Like the coronavirus, language has a way of mutating. New words and phrases emerge over time even as old ones are pushed aside, if not scuttled. A good example of the latter is the term ‘seaman’.

It’s the ‘Day of the Seafarer’ instead of ‘Day of the Seaman’. And it’s ‘International Convention on Standards of Training, Certification and Watchkeeping for Seafarers (not Seamen) Convention’. The International Maritime Organization (IMO) and almost everyone else seem to have deep-sixed the term ‘seaman’ in favour of ‘seafarer’.

Are they wrong to do so? Probably not, but some old salts — those who spent years cutting their teeth on navigation and know what life at sea is really like — will tell you that the two words are not the same. Shakespeare was wrong; a rose by any other name wouldn’t smell as sweet.

According to Capt D. Peter Boucher of Florida, there is a great difference between the two terms.’ He quotes a friend in Europe, a retired sea captain:

I (am) not surprised about your comments on the training and ability of seafarers nowadays. It is that there are no more “seamen” in the true sense of the word… a seaman is someone who starts in the bilges as we did as Apprentices and works his way up gathering at every step experience that will eventually transform him into a ‘seaman’, whether he stays as a Rating or goes on to be an Officer… that kind of training no longer exists… seafarers they may be but not seamen… it is not their fault. In my last company we engaged Filipinos, they would arrive with a suitcase full of certificates but no basic seamanship.

Shakespeare was wrong; a rose by any other name wouldn’t smell as sweet.

The term ‘seafarer’ is actually less accurate in describing somebody who works on board a ship. What it means is a person who regularly travels by sea. The term is a combination of two words, sea + farer (from the Old English faran, meaning “to journey or travel”). Thus, certain ethnic groups are called ‘seafarers’ such as the Orang Laut (sea people) of Malaysia and the Badjaos (men of the seas or sea gypsies) of the Sulu archipelago in the southern Philippines.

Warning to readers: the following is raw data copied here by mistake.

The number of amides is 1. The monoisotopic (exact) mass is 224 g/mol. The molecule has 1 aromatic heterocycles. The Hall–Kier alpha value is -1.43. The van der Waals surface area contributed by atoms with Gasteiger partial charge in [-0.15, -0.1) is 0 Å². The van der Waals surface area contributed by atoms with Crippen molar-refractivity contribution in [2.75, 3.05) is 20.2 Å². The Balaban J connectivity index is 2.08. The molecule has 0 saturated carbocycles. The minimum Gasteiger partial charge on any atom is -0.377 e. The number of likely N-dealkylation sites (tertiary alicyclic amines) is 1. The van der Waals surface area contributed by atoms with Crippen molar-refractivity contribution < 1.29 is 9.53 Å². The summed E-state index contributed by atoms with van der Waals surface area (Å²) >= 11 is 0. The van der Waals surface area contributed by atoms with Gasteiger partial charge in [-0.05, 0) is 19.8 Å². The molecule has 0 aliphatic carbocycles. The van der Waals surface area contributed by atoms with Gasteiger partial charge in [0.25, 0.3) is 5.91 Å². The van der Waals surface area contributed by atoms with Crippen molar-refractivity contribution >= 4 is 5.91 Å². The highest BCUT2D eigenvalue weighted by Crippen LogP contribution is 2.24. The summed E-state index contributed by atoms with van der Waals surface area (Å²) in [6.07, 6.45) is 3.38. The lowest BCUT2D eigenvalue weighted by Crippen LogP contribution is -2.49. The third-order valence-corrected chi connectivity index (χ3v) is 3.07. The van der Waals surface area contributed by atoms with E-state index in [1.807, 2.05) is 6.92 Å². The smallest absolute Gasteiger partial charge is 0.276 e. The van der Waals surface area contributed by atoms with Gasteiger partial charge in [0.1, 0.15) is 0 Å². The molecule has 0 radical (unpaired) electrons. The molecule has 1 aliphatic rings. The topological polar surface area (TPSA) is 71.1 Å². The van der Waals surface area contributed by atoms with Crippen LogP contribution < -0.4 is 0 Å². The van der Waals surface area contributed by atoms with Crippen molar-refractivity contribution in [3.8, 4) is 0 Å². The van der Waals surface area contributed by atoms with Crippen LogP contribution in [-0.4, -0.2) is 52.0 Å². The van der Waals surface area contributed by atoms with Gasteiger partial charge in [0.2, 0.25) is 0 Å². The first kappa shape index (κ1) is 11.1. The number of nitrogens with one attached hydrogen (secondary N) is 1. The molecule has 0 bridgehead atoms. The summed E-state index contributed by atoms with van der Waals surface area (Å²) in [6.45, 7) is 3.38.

On the other hand, ‘seaman’ denotes an experienced sailor or a person skilled in seamanship. The stress on seamanship has been preserved in US Navy and Coast Guard parlance, where ‘seaman’ refers to a sailor with a rank below ‘petty officer’ and above ‘seaman apprentice’. In fact, the nomenclature hasn’t really been pushed into oblivion: almost everyone still refers to the seafarer’s identification document as ‘seaman’s book’.

But who cares for linguistic nuances? In Manila, some fellows have the gumption to call themselves ‘Captain’ even though they have paltry sea experience or never commanded a ship in their entire life. Those who have had actual command drop the title ‘Captain’ once they join the Coast Guard Auxiliary and are given the honorary rank of ‘Commodore’ or ‘Admiral’. We’re not surprised. Filipinos are obsessed with titles. They value form more than substance.

NOTE: This is an updated version of an article which first appeared in Marine Café Blog in July 2011 under the title Is the term ‘seaman’ now extinct? I have changed the headline, added a new first paragraph and made a few minor changes in the text. The featured image is also a new addition.

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